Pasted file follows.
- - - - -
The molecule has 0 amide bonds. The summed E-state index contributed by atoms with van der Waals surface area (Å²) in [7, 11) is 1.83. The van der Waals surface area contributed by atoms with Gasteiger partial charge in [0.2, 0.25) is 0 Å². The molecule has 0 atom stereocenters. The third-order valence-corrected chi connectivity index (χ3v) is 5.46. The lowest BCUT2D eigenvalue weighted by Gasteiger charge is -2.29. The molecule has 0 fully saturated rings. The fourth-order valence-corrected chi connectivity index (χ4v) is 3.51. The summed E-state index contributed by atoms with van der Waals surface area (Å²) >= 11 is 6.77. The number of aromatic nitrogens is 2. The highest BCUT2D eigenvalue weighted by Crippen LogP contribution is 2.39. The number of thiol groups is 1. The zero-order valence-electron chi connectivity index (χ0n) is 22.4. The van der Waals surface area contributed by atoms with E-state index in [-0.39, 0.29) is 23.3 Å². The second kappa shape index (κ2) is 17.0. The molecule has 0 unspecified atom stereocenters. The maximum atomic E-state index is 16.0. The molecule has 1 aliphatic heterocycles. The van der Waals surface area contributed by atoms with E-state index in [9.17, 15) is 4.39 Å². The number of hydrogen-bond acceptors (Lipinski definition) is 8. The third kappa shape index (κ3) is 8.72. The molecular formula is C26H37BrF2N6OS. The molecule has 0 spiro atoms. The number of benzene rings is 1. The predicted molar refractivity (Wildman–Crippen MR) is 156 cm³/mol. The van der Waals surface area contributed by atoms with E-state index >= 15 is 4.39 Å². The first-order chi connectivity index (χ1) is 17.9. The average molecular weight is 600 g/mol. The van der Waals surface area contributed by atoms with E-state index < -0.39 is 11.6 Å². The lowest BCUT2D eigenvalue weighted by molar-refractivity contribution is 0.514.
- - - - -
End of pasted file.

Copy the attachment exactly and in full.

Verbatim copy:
The molecule has 0 amide bonds. The summed E-state index contributed by atoms with van der Waals surface area (Å²) in [7, 11) is 1.83. The van der Waals surface area contributed by atoms with Gasteiger partial charge in [0.2, 0.25) is 0 Å². The molecule has 0 atom stereocenters. The third-order valence-corrected chi connectivity index (χ3v) is 5.46. The lowest BCUT2D eigenvalue weighted by Gasteiger charge is -2.29. The molecule has 0 fully saturated rings. The fourth-order valence-corrected chi connectivity index (χ4v) is 3.51. The summed E-state index contributed by atoms with van der Waals surface area (Å²) >= 11 is 6.77. The number of aromatic nitrogens is 2. The highest BCUT2D eigenvalue weighted by Crippen LogP contribution is 2.39. The number of thiol groups is 1. The zero-order valence-electron chi connectivity index (χ0n) is 22.4. The van der Waals surface area contributed by atoms with E-state index in [-0.39, 0.29) is 23.3 Å². The second kappa shape index (κ2) is 17.0. The molecule has 0 unspecified atom stereocenters. The maximum atomic E-state index is 16.0. The molecule has 1 aliphatic heterocycles. The van der Waals surface area contributed by atoms with E-state index in [9.17, 15) is 4.39 Å². The number of hydrogen-bond acceptors (Lipinski definition) is 8. The third kappa shape index (κ3) is 8.72. The molecular formula is C26H37BrF2N6OS. The molecule has 0 spiro atoms. The number of benzene rings is 1. The predicted molar refractivity (Wildman–Crippen MR) is 156 cm³/mol. The van der Waals surface area contributed by atoms with E-state index >= 15 is 4.39 Å². The first-order chi connectivity index (χ1) is 17.9. The average molecular weight is 600 g/mol. The van der Waals surface area contributed by atoms with E-state index < -0.39 is 11.6 Å². The lowest BCUT2D eigenvalue weighted by molar-refractivity contribution is 0.514.